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According to the Equality and Human Rights Commission, the term Equal Pay actually does not just refer to pay; it refers to all contractual terms that an employer provides their employees. On top of basic pay, this also includes allowances, pension and benefits. Therefore, looking at just your overall mean pay gap is not enough. You could have a very low mean unadjusted pay gap, yet have large compensation gaps for certain reward elements.
An example of this happening is with the pension gap. This occurs when employees in the upper quartiles, who receive higher basic pay, contribute a higher percentage of their salary towards pensions. Once these employees’ total incomes are calculated, it paints a misleading picture as they seemingly have a lower income and thus appear in a lower quartile. In reality, this “missing” income has been put towards pensions. Other employees in the lower quartiles may not have the privilege to contribute a large percentage of their salary towards pensions.
Compensation components refer to the total compensation for all employees and the proportion of each reward element relative to the total compensation your workforce receives. Therefore, the compensation components do not yet measure how each reward element impacts your unadjusted pay gap.
The contribution to the unadjusted gap graph shows how each reward element contributes to your overall unadjusted pay gap. For example, if there is a positive contribution from allowance towards your unadjusted gender pay gap, it means that on average, women receive less allowance than men.
Each compensation gap is the average difference in earnings between your reference and comparator groups. A special case is salary sacrifice, where it represents the difference in how much monetary compensation is given up for other benefits between your reference and comparator groups.
Every company will have different processes when it comes to different reward elements, therefore, the compensation gap is best used when you look at individual reward elements.
We require at least basic pay and one other reward component (i.e. salary sacrifice or allowance) to be mapped. The app is most useful when you map as many reward elements as possible.
The compensation gap is calculated by averaging the differences between reward elements of your reference group and comparator group. Taking the gender pay gap for example, the compensation gap for allowances would be the average difference of allowances received by men compared to women.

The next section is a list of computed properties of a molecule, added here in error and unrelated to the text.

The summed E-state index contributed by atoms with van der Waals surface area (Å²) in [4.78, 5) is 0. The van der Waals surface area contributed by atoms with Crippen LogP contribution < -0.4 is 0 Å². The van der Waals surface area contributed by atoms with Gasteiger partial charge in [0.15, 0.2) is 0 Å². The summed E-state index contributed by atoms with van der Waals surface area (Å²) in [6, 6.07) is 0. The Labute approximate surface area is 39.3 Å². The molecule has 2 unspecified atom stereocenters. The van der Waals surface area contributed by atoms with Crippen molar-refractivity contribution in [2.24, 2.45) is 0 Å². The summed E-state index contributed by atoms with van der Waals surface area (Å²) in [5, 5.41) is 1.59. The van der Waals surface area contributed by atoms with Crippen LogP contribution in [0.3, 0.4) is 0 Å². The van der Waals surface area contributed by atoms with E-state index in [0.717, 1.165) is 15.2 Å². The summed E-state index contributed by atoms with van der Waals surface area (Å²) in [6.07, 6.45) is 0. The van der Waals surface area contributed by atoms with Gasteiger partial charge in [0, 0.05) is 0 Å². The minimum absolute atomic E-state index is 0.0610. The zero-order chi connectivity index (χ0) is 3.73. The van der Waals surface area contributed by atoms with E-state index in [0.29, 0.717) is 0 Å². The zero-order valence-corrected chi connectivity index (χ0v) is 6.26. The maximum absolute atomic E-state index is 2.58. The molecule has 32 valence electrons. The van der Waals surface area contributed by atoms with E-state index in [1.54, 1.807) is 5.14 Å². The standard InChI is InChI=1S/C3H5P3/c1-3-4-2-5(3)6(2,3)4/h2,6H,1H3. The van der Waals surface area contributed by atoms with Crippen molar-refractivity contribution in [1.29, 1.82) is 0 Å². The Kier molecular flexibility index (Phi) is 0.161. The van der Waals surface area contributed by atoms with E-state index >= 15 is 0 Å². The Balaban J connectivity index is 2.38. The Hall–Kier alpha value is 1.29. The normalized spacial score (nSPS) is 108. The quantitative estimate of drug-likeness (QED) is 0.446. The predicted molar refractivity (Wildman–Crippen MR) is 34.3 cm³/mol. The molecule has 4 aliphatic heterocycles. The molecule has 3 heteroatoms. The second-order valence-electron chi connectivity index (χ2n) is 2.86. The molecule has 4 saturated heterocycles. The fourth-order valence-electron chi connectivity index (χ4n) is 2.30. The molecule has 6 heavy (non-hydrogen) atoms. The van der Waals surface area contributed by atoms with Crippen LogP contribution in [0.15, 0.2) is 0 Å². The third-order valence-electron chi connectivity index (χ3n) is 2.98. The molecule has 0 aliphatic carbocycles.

Not all employees receive an allowance, receive benefits or take salary sacrifice, but all your relevant employees receive basic pay. This means that some reward elements will not be averaged out over your entire workforce, but rather it is averaged for the subset of your employees who do receive these specific reward elements. For example, if you have 10 employees but only 3 have received an allowance, that allowance will be averaged between the 3 employees.
Your unadjusted pay gap is averaged out over your entire workforce (who are eligible to be included in equal pay reporting). This means that it would be inaccurate to assume that adding up different compensation gaps would equate to your exact unadjusted pay gap.
A negative compensation gap means that your comparator group receives more of a specific reward element than the reference group. For example, if you have a negative allowance gap for gender, then women earn more allowance than men on average. However, if you were looking at a negative salary sacrifice gap, then this means women sacrifice more of their salary than men. This is a common trend, as women often take salary sacrifice for benefits like childcare vouchers.
Some clients do this when they’re trying to map Salary Sacrifice, but have the values written as negative numbers in the data. However, by default we treat Included Pay and Deducted Pay differently when calculating the compensation gap. To get the most accurate results for your compensation gap, we recommend multiplying your columns with negative values with -1 to make them all positive, then mapping it as Deducted Pay instead.